The biggest question is the one that everyone avoids- the grandparents are presuming the child will be male. What if the child is female? Will they still consider the child a “nishani” of their martyred son? Or will the grandparents put the child up for adoption after having forced the mother to give birth?

Lastly, why should the District Collector be involved in something that is purely a personal matter? No laws were broken, nor were any evoked. The District Collector should have sent the in-laws away by saying that this was outside their ambit of responsibilities. Not only did the District Collector not do that, they chose to issues directions that impinge on the rights of the pregnant woman and could be easily challenged in court.

As if illegally coercing a woman to not abort a foetus was not bad enough, the District Collector has compounded the injustice by forcing the woman to stay with her in-laws till she delivers the baby. The logic behind this would have been to ensure that the woman wouldn’t quietly have an abortion and then declare it was a miscarriage. However, now the woman has been forced to live in a hostile environment for several months. The woman who is silently grieving the loss of a husband will not only have to bear the emotional fluctuations of a pregnancy she doesn’t want, she will have to do it in a house where her only identity will be that of a receptacle of her dead husband’s “nishani”. It is extremely likely that during the period of her pregnancy she will virtually be under house arrest and may not even be allowed to visit her parents or have them stay with her for emotional support. We also do not know how long after delivery the house arrest will last- will she be compelled to stay till the baby is weaned off?

What is even more disturbing is the fact that so many people are hailing this story, and using it as an example to prove that in case of medical termination of pregnancy, the woman should not have the right to decide.

People are taking it for granted that as a pregnant widow”, it is the moral obligation of the woman to give birth to the “nishani” of the “shaheed”. Without irony, the woman sharing the story says, “This decision, of course, was under no Rules and purely on humane emotions. Humanity and society is not a mechanical thing. It runs on. Our Hon. Supreme Court needs to understand that “my body my choice” is OK till it does not intervene with others’ rights.”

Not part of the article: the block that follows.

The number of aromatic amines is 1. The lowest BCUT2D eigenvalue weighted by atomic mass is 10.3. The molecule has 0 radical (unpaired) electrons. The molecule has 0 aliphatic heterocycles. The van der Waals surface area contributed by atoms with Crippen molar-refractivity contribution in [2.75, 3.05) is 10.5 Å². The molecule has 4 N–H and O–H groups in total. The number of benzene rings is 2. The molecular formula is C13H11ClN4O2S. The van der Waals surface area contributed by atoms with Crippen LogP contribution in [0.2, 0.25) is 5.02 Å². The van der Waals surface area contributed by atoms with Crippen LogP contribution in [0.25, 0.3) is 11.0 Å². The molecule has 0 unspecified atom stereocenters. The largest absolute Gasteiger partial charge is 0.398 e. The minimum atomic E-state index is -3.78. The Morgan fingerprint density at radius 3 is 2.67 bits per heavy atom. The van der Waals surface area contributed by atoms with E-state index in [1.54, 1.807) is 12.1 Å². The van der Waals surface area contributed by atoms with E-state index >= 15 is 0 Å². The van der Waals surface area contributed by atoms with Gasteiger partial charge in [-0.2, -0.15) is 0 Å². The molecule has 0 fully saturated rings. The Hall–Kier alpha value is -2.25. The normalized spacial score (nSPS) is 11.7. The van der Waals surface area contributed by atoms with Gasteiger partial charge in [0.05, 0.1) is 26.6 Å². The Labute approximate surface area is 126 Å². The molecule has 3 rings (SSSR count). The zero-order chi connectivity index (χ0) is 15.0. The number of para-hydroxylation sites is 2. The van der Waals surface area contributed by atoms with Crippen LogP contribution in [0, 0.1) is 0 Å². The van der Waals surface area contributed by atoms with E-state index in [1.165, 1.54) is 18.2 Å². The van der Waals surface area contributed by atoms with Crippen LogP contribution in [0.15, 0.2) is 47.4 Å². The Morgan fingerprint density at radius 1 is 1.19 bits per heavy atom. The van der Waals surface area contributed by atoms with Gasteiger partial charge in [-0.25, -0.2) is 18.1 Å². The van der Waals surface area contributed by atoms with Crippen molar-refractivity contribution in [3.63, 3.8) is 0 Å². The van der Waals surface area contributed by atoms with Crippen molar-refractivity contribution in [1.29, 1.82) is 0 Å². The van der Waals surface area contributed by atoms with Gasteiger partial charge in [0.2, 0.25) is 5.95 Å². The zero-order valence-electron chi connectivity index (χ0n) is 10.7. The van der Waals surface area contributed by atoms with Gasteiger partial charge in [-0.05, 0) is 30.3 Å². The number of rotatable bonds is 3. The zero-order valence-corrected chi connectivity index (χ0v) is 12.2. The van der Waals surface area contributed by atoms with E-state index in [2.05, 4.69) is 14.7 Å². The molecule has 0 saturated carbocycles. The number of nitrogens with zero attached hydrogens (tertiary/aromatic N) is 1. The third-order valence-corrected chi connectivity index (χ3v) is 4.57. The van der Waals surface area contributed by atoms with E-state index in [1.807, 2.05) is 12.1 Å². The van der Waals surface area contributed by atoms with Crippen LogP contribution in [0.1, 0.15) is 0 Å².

However, what “rights” are people talking about? The parents of the martyred soldier need grief counselling to help them get over the loss of their only son. A grandchild cannot, and should not, be a substitute for a dead child. Even if it temporarily numbs the pain of losing a child, it is not fair on the grandchild to bring them up with such expectations.

If anything, stories like this underline exactly why abortion laws should give the mother and only the mother the choice to decide whether to carry the child to term or not. While people may argue that the father of the child also has a say in whether or not to abort the child, in a healthy relationship, any decision taken by the mother will be one that is discussed by both partners. If the parents are not aligned, the only person who has the right to decide is the mother, since she is the one who will go through pregnancy, childbirth, and carry the larger burden of child rearing.

“My body, my choice” is not a western, feminist import as people claim it is. In the often repeated tale from the Mahabharata, Ganga agreed to marry King Shantanu on condition he will never question her. The story of her multiple pregnancies and child-births is the most powerful example of the agency that a woman enjoyed in the time of the epics.

The recent Supreme Court verdicts that reiterate the body autonomy that women enjoy is a welcome step. And stories like this only underline why it is important to tighten the laws so nobody can compel a woman to do something she doesn’t want to.

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Natasha Ramarathnam

Mother | Education | Youth empowerment | Gender rights | Civic Action | Book slut | At home everywhere | Dances in the rain | Do it anyway | Surprised by Joy